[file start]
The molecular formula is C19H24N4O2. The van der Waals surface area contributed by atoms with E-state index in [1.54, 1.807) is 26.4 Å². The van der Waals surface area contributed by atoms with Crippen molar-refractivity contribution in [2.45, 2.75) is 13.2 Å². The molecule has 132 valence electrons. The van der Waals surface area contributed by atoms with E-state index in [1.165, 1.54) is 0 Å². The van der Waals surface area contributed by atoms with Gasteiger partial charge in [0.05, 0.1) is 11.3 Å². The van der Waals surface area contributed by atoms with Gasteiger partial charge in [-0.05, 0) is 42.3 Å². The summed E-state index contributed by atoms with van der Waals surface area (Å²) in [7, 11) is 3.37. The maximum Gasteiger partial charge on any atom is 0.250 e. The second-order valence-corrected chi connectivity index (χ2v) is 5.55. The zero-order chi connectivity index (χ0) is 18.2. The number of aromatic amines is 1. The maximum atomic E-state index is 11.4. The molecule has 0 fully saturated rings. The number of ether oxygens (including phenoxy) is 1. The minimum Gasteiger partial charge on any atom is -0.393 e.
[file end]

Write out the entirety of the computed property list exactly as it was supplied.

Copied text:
The molecular formula is C19H24N4O2. The van der Waals surface area contributed by atoms with E-state index in [1.54, 1.807) is 26.4 Å². The van der Waals surface area contributed by atoms with Crippen molar-refractivity contribution in [2.45, 2.75) is 13.2 Å². The molecule has 132 valence electrons. The van der Waals surface area contributed by atoms with E-state index in [1.165, 1.54) is 0 Å². The van der Waals surface area contributed by atoms with Gasteiger partial charge in [0.05, 0.1) is 11.3 Å². The van der Waals surface area contributed by atoms with Gasteiger partial charge in [-0.05, 0) is 42.3 Å². The summed E-state index contributed by atoms with van der Waals surface area (Å²) in [7, 11) is 3.37. The maximum Gasteiger partial charge on any atom is 0.250 e. The second-order valence-corrected chi connectivity index (χ2v) is 5.55. The zero-order chi connectivity index (χ0) is 18.2. The number of aromatic amines is 1. The maximum atomic E-state index is 11.4. The molecule has 0 fully saturated rings. The number of ether oxygens (including phenoxy) is 1. The minimum Gasteiger partial charge on any atom is -0.393 e.